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"On my part, I remain committed to the process of dialogue. It is my firm belief that dialogue and a willingness to look with honesty and clarity at the reality of Tibet can lead us to a viable solution."

Bordering on Danger -- A Sino-Indian boundary dispute risks flaring up

October 22, 2009

Wall Street Journal
October 21, 2009

It has often been taken for granted that China
and India will rise simultaneously and peacefully
in the 21st century. But a recent flare-up
challenges that view. Thirty-seven years after
the two countries fought a border war and 28
years since they opened settlement negotiations,
the entire frontier from Kashmir to Burma remains
in question. It would be dangerous to ignore this festering sore any longer.

The dispute stretches back to the British Raj,
when colonial official Sir Henry McMahon drew the
boundary between India and Tibet at the Shimla
Convention in 1913. China has never recognized
the McMahon Line, and regards the Indian state of
Arunachal Pradesh as part of its Tibetan Autonomous Region.

Lately the border has been arousing more fervent
passions than usual. Indian Prime Minister
Manmohan Singh visited the state of Arunachal
Pradesh earlier this month, irking Beijing and
prompting New Delhi to assert "Arunachal Pradesh
is an integral part of India." Earlier this year,
Beijing attempted to block a $1.3 billion loan to
India by the Asian Development Bank, part of
which was meant for a watershed project in
Arunachal Pradesh. The war of words is likely to
escalate as the exiled Tibetan spiritual leader
the Dalai Lama plans to visit Arunachal Pradesh
next month. Beijing is pressuring India via
diplomatic protests and a media campaign to make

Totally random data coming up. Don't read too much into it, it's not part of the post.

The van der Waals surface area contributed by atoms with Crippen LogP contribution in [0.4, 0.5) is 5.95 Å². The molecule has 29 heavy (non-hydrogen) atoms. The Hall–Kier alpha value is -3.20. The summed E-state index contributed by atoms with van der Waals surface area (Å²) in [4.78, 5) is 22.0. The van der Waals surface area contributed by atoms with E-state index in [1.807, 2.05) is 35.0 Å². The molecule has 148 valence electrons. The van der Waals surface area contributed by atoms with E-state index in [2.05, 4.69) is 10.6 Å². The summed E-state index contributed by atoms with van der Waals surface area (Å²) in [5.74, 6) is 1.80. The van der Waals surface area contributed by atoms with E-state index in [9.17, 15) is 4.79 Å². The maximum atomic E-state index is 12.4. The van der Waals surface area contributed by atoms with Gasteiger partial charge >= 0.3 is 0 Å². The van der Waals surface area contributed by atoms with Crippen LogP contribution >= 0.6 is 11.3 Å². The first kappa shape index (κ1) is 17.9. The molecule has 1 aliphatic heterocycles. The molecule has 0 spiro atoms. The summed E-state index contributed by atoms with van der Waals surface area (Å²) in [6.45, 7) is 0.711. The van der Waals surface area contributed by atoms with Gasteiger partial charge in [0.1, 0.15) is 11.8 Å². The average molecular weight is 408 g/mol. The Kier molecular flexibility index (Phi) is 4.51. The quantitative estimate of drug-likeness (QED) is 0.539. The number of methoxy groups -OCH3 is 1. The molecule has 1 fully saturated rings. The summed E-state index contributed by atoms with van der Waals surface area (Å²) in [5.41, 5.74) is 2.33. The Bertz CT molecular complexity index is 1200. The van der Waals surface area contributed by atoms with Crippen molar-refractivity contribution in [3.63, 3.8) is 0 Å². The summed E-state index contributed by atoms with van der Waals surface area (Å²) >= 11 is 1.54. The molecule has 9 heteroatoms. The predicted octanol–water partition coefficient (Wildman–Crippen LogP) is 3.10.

the Dalai Lama abandon his planned trip.

The causes for the recent deterioration in
relations are complex. China perceives India as
the weakest link in an evolving anti-China
coalition of democratic and maritime powers (the
United States, Japan, Australia and India).
Viewing India as a pawn in Western designs to
encircle and contain China, Chinese leaders worry
about the ramifications of India's power
particularly in Tibet, a concern fanned by the
March 2008 uprisings there. A common theme in
state media this year is the desire to capture
the lost lands and crush India for daring to compete with China.

Meanwhile, Beijing's influence in Pakistan,
Nepal, Bangladesh, Burma and Sri Lanka--all of
whom have relationships with India that range
from strained to downright hostile—fuels Indian
anxieties. Beijing's opposition to India's
membership in regional institutions like the East
Asia Community and international forums like the
United Nations Security Council; China's attempts
to scuttle the U.S.-India nuclear deal at the
Nuclear Suppliers Group; and Chinese naval forays
into the Indian Ocean region all have reinforced
Indian suspicions that China seeks to deny India
its proper place in the international system.

As a result of these rising tensions the
potential for armed skirmishes, if not conflict,
on disputed borders remains high. Since 2006,
Chinese strategic experts, bloggers, retired
diplomats and think tanks linked to the People's